The Japanese NF2 population has heterogeneous clinical features. Risk factors for progressive disability include younger age of onset, positive family history, positive treatment history, and specific neurologic deficits 6).

Twenty-one NF2 patients operated on for internal auditory canal decompression in a 3-year period with a minimum follow-up of 1 year were included in this retrospective study. They presented unilateral deafness due to previous contralateral vestibular schwannoma removal in 16 patients or contralateral hearing loss due to the tumor in 5 patients. Hearing level was of class A (American Academy of Otolaryngology Head and Neck Surgery classification) in 7 patients, B in 8 patients, C in 1 patient, and D in 5 patients. Pure-tone average and speech discrimination score evaluations were performed at 6 days, 1 year, and during the follow-up. Eight patients had postoperative chemotherapy.

No case of facial nerve palsy was observed. In the early postoperative period; all patients maintained the hearing class of the preoperative period. At 1-year follow-up, all but 3 patients maintained their hearing scores; at last follow-up (mean follow-up, 23 ± 8 months; range, 12-44 months), hearing classes remained stable with only 1 patient worsening from class B to C and 1 patient improving from class D to B.

Decompression of IAC seems to be a useful procedure for hearing maintenance in NF2 patients, with very low morbidity. Ideal timing and association with chemotherapy should be evaluated in the future 7).

2017

Two Cases of Spinal Tanycytic Ependymoma Associated with Neurofibromatosis Type 2 8).


A 12-year-old girl presented with headache and ataxia for four months. Kawsar et al. examined and found a lump in the right side of her abdomen. On magnetic resonance imaging (MRI) of brain, a bilateral VS at the cerebellopontine (CP) angle was detected, and on computerized tomography (CT) scan and ultrasonography of her abdomen a large retroperitoneal schwannoma was revealed in the right side of her abdomen. At first, the right-sided CP angle tumour and two months later, the left-sided lesion was operated. After some days, she became mute and incontinent, and was found to have hydrocephalus on CT scan. We introduced a ventriculoperitoneal shunt. Then we operated the abdominal lump, which was histologically proven as schwannoma. The association of these three tumours is rare and untiring surgical approaches made her better. The patient recovered well except bilateral mild facial and vestibulocochlear deficit 9).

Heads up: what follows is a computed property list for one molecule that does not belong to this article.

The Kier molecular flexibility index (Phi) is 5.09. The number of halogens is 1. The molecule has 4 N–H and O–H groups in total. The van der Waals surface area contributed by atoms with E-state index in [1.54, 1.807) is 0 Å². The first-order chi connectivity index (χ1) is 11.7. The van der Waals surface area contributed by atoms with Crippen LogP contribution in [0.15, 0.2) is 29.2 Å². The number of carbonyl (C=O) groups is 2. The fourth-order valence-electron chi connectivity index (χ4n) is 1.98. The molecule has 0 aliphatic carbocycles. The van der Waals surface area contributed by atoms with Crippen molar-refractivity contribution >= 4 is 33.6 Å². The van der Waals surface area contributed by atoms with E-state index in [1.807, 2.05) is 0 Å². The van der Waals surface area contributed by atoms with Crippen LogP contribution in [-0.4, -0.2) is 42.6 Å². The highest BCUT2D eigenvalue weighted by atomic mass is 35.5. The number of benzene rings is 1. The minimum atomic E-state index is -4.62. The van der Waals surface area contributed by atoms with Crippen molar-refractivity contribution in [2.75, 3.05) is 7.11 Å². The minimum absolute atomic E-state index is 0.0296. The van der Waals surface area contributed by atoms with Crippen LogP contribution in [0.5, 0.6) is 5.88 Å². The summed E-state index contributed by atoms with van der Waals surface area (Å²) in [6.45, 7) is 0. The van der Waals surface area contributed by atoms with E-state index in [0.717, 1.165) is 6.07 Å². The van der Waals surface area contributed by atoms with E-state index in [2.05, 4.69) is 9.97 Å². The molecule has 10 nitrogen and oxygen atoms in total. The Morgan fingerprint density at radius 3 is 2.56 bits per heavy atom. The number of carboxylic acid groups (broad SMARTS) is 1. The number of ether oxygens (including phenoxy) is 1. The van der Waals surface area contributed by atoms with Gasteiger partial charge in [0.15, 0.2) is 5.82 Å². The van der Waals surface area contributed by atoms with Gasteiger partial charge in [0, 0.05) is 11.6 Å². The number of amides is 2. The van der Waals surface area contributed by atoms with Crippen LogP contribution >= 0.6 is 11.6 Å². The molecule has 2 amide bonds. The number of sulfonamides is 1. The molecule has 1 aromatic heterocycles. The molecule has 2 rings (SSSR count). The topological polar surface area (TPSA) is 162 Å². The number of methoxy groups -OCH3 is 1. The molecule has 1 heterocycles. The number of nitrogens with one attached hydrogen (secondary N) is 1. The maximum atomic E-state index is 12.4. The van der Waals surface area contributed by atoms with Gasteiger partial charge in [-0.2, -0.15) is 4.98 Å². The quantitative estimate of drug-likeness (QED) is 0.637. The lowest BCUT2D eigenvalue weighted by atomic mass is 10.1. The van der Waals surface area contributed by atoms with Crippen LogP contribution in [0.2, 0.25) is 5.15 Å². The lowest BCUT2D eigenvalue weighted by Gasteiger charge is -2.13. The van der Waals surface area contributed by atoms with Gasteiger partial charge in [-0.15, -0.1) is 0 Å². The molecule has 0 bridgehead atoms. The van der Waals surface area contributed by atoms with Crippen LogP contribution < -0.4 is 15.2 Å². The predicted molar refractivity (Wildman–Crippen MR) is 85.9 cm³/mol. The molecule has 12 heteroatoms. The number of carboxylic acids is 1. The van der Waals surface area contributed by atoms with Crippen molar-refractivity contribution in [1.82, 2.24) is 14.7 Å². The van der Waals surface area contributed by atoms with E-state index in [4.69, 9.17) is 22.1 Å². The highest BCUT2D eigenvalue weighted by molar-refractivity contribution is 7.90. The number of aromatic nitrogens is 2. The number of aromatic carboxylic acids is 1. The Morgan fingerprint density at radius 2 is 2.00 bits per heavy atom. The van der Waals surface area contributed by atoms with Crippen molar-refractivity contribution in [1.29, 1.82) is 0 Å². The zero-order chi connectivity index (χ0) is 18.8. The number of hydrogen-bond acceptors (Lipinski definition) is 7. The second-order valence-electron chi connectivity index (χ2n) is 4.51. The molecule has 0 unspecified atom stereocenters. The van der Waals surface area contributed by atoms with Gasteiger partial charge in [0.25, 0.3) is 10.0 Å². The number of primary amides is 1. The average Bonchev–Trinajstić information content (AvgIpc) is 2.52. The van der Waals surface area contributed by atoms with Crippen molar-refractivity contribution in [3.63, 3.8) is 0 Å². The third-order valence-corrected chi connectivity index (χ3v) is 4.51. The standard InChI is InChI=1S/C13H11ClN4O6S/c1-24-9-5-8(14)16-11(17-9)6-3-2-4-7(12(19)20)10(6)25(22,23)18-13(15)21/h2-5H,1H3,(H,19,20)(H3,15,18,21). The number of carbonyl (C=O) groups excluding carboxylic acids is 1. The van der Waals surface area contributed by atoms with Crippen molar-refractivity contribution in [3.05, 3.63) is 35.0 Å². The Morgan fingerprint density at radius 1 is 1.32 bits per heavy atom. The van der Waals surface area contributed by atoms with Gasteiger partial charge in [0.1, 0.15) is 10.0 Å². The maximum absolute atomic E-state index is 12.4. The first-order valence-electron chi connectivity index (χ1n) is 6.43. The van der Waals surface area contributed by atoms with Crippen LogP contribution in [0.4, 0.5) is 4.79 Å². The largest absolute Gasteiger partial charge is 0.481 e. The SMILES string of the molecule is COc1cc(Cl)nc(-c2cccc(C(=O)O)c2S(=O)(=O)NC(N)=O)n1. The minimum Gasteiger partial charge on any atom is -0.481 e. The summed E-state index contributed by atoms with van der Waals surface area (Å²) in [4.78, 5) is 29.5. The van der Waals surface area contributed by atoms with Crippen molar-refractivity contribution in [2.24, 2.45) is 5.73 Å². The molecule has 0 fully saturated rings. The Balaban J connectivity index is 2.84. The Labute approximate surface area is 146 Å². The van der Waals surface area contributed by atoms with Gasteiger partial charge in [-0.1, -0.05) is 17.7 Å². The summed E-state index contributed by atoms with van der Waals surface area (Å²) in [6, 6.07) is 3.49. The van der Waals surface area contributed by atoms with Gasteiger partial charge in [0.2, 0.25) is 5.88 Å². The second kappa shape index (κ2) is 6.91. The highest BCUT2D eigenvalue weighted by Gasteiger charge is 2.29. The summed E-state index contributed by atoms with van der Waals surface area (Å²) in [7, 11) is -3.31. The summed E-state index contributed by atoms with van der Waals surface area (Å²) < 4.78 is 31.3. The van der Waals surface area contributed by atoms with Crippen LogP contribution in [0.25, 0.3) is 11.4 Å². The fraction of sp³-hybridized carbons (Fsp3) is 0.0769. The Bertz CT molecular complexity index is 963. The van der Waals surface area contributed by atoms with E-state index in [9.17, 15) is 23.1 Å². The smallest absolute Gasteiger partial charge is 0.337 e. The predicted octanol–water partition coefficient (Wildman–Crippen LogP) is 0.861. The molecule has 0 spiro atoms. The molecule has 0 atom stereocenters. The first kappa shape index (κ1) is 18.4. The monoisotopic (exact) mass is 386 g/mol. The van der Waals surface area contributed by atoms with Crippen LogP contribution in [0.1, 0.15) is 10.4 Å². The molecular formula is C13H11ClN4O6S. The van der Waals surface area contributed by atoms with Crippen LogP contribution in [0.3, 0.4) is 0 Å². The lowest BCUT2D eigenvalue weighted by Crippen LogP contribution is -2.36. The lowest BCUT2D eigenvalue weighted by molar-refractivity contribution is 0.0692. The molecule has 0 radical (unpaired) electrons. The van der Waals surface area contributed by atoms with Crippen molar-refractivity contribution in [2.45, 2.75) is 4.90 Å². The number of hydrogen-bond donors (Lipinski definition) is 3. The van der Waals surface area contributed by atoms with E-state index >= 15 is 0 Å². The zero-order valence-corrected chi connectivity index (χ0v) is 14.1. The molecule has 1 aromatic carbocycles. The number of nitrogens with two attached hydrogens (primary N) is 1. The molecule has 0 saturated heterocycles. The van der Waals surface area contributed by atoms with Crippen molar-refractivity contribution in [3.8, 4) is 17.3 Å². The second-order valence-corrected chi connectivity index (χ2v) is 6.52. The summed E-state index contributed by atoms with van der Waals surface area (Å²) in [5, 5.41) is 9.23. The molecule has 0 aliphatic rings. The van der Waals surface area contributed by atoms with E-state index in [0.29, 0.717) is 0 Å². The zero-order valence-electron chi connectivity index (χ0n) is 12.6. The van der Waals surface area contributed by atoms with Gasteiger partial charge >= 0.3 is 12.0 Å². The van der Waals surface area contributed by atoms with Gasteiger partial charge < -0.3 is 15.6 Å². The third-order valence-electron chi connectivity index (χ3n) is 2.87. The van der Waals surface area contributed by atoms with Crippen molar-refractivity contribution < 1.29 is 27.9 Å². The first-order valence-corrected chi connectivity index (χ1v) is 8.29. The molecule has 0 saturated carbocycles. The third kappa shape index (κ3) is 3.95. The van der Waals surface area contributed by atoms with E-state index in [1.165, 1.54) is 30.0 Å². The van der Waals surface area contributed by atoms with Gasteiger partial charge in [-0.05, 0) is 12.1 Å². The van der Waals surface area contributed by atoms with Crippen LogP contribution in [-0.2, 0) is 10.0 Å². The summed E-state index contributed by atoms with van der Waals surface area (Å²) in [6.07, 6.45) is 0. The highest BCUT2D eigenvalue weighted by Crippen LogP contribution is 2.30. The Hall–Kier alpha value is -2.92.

1)
Naik S, Shetty GS, Kumar S, Phadke RV. Leptomeningeal Angiomatosis in a Case of Neurofibromatosis Type 2: An Unusual Finding. Pediatr Neurosurg. 2015 Oct 29. [Epub ahead of print] PubMed PMID: 26510155.
2)
King AT, Rutherford SA, Hammerbeck-Ward C, Lloyd SK, Freeman SM, Pathmanaban ON, Rodriguez-Valero M, Thomas OM, Laitt RD, Stivaros S, Kellett M, Evans DG. High-Grade Glioma is not a Feature of Neurofibromatosis Type 2 in the Unirradiated Patient. Neurosurgery. 2017 Jul 21. doi: 10.1093/neuros/nyx374. [Epub ahead of print] PubMed PMID: 28973691.
3)
Lakshiminarasimhaiah G, Jagannatha AT, Pai KR, Varma RG, Hegde AS. Anaesthetic management of a child with neurofibromatosis type 2 for multiple tumour decompressions. J Clin Diagn Res. 2013 Dec;7(12):3004-5. doi: 10.7860/JCDR/2013/6881.3828. Epub 2013 Dec 15. PubMed PMID: 24551709.
4)
Lloyd SKW, King AT, Rutherford SA, Hammerbeck-Ward CL, Freeman SRM, Mawman DJ, O'Driscoll M, Evans DG. Hearing optimisation in neurofibromatosis type 2: A systematic review. Clin Otolaryngol. 2017 Apr 1. doi: 10.1111/coa.12882. [Epub ahead of print] PubMed PMID: 28371358.
5)
Paldor I, Abbadi S, Bonne N, Ye X, Rodriguez FJ, Rowshanshad D, Itzoe M, Vigilar V, Giovannini M, Brem H, Blakeley JO, Tyler BM. The efficacy of lapatinib and nilotinib in combination with radiation therapy in a model of NF2 associated peripheral schwannoma. J Neurooncol. 2017 Jul 22. doi: 10.1007/s11060-017-2567-9. [Epub ahead of print] PubMed PMID: 28735458.
6)
Iwatate K, Yokoo T, Iwatate E, Ichikawa M, Sato T, Fujii M, Sakuma J, Saito K. Population Characteristics and Progressive Disability in Neurofibromatosis Type 2. World Neurosurg. 2017 Oct;106:653-660. doi: 10.1016/j.wneu.2017.07.036. Epub 2017 Jul 16. PubMed PMID: 28720529.
7)
Bernardeschi D, Peyre M, Collin M, Smail M, Sterkers O, Kalamarides M. Internal Auditory Canal Decompression for Hearing Maintenance in Neurofibromatosis Type 2 Patients. Neurosurgery. 2016 Sep;79(3):370-7. doi: 10.1227/NEU.0000000000001125. PubMed PMID: 26579965.
8)
Tao XG, Hou ZG, Hao SY, Zhang JT, Liu BY. Two Cases of Spinal Tanycytic Ependymoma Associated with Neurofibromatosis Type 2. Chin Med J (Engl). 2017 Apr 5;130(7):872-873. doi: 10.4103/0366-6999.202732. PubMed PMID: 28345553; PubMed Central PMCID: PMC5381323.
9)
Kawsar KA, Haque MR, Chowdhury FH. Abdominal schwannoma in a case of neurofibromatosis type 2: A report of a rare combination. Asian J Neurosurg. 2017 Jan-Mar;12(1):89-91. doi: 10.4103/1793-5482.145347. PubMed PMID: 28413544; PubMed Central PMCID: PMC5379816.